Thursday, July 4, 2002 Happy
We announced our birthday by flying a wind sock
decorated with firecrackers and stars, not quite as spectacular as the full
scale blow-out Monday in Peterborough for Canada Day, but good enough for many
birthday wishes from friendly Canadians as we passed by. Today's travel through Buckhorn
and Pigeon Lakes were just as beautiful as yesterday -- clear blue skies with
fluffy white clouds, blue waters with lily pads, marsh grass, and rocks in the
shallow places, big and little islands (most of them with cottages or mansions
on them), trees in all shades of green, and boats cruising along with us or in
the opposite direction or just hanging out for fishing. The waters are
perfect for houseboats and pontoon boats, and they are all around us.
We stopped at Bobcaygeon for lunch and sightseeing. Since the temperature
was still in the 80s and there was a sandy beach right next to our parking spot,
we jumped in The water was very nice, but the breeze was beginning to
pick up, and we stayed low. The trip up Sturgeon Lake was
quick and fine until we turned so the wind came across the port bow. We
bounced around a bit. The wind hit suddenly as we entered the lock at
Fenelon Falls, and Pearce had to do some quick maneuvering to find a safe spot
among the other boats in the lock. There was no room on the wall above the
lock so we continued on to Rosedale where we found a spot on the Government
Dock. A champagne toast to America, salmon Caesar salad for dinner, and
"Cats" for our evening entertainment ended the day.
Friday, July 5, 2002
Kibon rocked us to sleep last night, and we awoke to 59 degrees. Gene
enjoyed his hot oatmeal this morning. We all put on sweaters for our trip
across Balsam Lake. Balsam Lake is the highest elevation of the Waterway (840
feet above sea level); we will be descending from now until we reach Port
Severn. Kay took this photo of the tall pine tree because it reminded
her of the (now gone) tree at 53 Ocean Avenue.
The Trent Canal resumes at this point, very narrow (no greater
than 25') and very rocky on both sides. Luckily, we did not meet another
boat to pass by. We arrived at Kirkfield Lift Lock. It is very
spectacular when you arrive, as we did, at the top. It looks like you have
come to the end of the earth -- nothing but air at the end of the lift.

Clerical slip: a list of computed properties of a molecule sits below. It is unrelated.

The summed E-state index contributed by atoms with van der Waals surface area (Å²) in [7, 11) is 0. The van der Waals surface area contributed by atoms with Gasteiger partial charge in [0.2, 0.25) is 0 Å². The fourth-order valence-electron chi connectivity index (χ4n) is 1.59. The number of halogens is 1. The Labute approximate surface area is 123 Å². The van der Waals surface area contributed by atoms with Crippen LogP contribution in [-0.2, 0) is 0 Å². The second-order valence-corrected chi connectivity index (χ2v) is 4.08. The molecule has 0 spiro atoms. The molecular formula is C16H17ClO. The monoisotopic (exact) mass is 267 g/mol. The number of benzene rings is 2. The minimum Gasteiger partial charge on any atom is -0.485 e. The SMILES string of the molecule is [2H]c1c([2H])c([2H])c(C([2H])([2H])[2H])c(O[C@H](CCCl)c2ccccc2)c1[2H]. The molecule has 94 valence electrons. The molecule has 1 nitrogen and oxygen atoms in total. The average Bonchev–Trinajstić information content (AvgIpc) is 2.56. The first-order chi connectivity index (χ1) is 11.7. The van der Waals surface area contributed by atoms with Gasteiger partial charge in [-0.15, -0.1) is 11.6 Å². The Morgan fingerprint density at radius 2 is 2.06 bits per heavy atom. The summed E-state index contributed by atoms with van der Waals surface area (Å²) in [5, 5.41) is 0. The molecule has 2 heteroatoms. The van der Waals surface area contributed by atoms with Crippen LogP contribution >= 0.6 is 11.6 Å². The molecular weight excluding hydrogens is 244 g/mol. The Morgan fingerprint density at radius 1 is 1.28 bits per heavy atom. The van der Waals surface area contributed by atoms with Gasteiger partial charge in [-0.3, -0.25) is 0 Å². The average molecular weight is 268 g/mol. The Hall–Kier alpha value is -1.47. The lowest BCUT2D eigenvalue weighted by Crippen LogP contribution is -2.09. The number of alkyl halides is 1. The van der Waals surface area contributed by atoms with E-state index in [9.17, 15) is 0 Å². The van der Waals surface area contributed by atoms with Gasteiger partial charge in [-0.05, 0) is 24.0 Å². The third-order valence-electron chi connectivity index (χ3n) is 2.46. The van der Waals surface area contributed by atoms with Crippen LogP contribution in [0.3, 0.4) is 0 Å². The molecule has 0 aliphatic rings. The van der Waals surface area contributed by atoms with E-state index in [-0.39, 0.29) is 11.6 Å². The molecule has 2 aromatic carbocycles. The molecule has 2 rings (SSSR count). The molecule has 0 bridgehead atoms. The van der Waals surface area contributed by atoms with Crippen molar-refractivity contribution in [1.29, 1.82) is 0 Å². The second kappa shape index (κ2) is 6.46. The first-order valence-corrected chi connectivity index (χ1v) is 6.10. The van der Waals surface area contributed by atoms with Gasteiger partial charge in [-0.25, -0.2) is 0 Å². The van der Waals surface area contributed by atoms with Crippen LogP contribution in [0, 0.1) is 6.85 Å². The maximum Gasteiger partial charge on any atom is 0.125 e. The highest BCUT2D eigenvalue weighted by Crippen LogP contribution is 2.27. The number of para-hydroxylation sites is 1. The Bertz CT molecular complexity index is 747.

The ride down the 45 feet was great. You could look out over the
countryside. Kay and Gene even enjoyed the view directly down the sides to
the bottom of the lock. "Piece of cake," they declared.
After lunch we continued through Canal Lake which, like Mitchell Lake before, is
man made and full of very shallow spots and many, many stumps.
There are logs and loose stumps that seem to find their way into the
channel. Pearce had some words for the several that we bumped as we
cruised just above idle speed through the center of the channel. As we
passed through the next two locks -- right through farming country with fields
and cows and horses -- a local suggested we stay here rather than continue on to
the less desirable walls at the entrance of Lake Simco. We are tied up at
Lock #40,in Thorah, Ontario. Are you counting? 39 on the Trent
Severn so far (no lock #29), 7 on the Oswego Canal, 23 on the Erie Canal, plus
one lock both ways with Eric, Ryan, and their parents. We tied up at
two of them, the lift locks, Peterborough and Kirkfield, but we held onto lines or poles,
to really work the rest.
Pearce decided that we would arrive in Orillia mid-morning on Saturday, so he
called the Silverton dealer at Starport Landing Marina who was supposed to do
something about our non-working windlass. Unfortunately, the people he
spoke to had not received the word from Staten Island Boat Sales. We plan
to continue on to Orillia tomorrow and hope that we will finally have an anchor
Saturday, July 6, 2002
Locks 39, 40, and 41 are all within one mile, and the lockmasters can see from
one to the other to know if they should wait for incoming boats. We
started out from lock 40, but had to wait for two other boats with whom we have
traveled before. We sort of play leap frog with other boats as one or the
other stop to sightsee or just relax. As we were descending that lock, we
could see several boats coming up in the next lock. When we exited the
gates we passed seven boats that had come through the lock together. They
made quite a procession. We went down the last lock for today and headed
toward Lake Simco. We entered the coordinates for our trip across the
lake, and were shortly speeding through calm seas to our destination at
Starport Landing Marina in Orillia. Hal performed exactly as he should. We
passed each waypoint right on target and arrived in Starport at 12:30.
Pearce contacted Linda, the Harbourmaster, who was expecting us, and
directed us to a covered slip, one of their more than 200 spaces. We have
noticed that many marinas up here have huge sheds for their docking. Each
boat has a picnic table and a spot for their barbecue and chairs. Some of
the boats were out, but the majority were at dock with their owners socializing
with their friends and neighbors.
We were welcomed by the entire crew here.
Starport Landing will get their service people on the job to determine
what is wrong and how to fix it. Meanwhile, they loaned us the boss'
Yukon to go to town for groceries. After dinner on board, we walked
around the huge marina looking at the facilities (including a heated
swimming pool) and admired the many boats.